One challenge we continue to have is putting on topics that address the concerns of both small and large plans. The majority of our 75-plus member systems are small plans, but the managers focus on the large plans because that’s where the bulk of the assets are. Our presentations are often geared to that larger group – funds that have more than $1 billion in assets. Small plans are different from large plans in asset allocation size and often have few to no staff. The small plans often struggle with attracting managers. The plans operate considerably different from large plans. We continue to work toward a solution to balance out the topics.

Photo by Allen Jones, TEXPERS Communications Manager
TEXPERS Executive Director Max Patterson, left, serves as moderator during a conference breakout session. The session focused on minimizing the cost of DROPs. With Patterson are Jim Smith, middle, of the San Antonio Fire & Police Pension Fund, and Eric Atwater, of Aon Hewitt.
I applaud our membership for staying at the conference venues to hear presentations. You don’t always see that at other conferences, such as those put on by private for-profit groups. Our members want to stick around for our sessions partially because TEXPERS does not allow its conference presenters to use our session times to sell their professional services. We push our speakers to educate our conference attendees, only. There is plenty of time for presenters to market their investment services during breaks and after conference hours. I think our investment professionals have learned to respect that rule, and yes it’s a rule provided to our presenters before each conference.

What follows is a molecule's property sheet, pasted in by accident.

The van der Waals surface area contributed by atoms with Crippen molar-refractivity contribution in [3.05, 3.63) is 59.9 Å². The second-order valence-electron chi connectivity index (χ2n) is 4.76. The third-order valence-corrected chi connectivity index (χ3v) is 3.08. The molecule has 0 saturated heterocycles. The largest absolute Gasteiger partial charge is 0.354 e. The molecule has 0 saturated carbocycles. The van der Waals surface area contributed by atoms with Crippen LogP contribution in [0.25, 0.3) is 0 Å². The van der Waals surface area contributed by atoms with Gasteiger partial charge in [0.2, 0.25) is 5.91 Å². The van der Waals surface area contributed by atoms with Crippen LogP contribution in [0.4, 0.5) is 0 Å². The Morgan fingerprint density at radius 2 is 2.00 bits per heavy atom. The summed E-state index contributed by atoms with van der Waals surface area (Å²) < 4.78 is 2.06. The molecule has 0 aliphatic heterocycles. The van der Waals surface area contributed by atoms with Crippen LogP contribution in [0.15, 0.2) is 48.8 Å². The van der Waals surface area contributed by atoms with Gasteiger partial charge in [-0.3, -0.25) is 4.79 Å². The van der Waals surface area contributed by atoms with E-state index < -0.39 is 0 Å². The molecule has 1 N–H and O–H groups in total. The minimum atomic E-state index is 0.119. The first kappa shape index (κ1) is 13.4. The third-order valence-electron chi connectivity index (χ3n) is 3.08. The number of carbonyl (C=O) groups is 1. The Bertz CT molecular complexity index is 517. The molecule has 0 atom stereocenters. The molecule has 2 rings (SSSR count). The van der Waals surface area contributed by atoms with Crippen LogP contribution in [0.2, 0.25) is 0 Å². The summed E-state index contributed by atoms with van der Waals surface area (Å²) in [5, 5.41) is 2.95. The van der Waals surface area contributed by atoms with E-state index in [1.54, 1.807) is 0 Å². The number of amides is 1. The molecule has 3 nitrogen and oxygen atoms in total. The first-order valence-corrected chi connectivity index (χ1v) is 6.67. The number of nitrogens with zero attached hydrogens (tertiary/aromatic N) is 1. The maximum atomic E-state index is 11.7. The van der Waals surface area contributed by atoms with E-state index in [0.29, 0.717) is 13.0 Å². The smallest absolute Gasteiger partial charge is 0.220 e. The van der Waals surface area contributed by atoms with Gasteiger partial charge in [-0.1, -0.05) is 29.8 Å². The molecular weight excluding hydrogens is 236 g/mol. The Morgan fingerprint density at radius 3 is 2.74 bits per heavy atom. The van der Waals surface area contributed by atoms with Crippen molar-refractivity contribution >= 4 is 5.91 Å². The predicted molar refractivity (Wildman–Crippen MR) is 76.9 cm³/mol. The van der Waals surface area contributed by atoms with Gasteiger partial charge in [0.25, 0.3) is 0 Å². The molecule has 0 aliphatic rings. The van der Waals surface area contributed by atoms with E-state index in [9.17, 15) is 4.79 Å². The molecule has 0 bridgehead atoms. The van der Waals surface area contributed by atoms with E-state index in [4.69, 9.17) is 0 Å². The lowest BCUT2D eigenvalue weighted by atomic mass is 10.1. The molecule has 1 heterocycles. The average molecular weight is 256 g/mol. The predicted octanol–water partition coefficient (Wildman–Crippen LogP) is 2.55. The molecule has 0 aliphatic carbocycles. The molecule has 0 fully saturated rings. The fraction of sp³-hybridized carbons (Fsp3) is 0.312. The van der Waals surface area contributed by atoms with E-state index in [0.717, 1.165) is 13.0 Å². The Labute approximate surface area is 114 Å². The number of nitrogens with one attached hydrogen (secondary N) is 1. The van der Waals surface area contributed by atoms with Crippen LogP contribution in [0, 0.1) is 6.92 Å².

We also try to strictly enforce a rule that prohibits investment professionals from taking trustees out of sessions for non-conference events or activities. If violated, the investment firm can be thrown out of TEXPERS.

TEXPERS provides basic and advanced training in addition to continuing education credits during our conferences. This year’s conference included advanced training sessions held the day before the conference began. During the training, attendees received expert advice to guide them in making ethical decisions as fiduciaries of the retirement funds belonging to police officers, firefighters and other public workers. Workshop presenters also took attendees beyond investment basics and introduced them to equity and debt securities.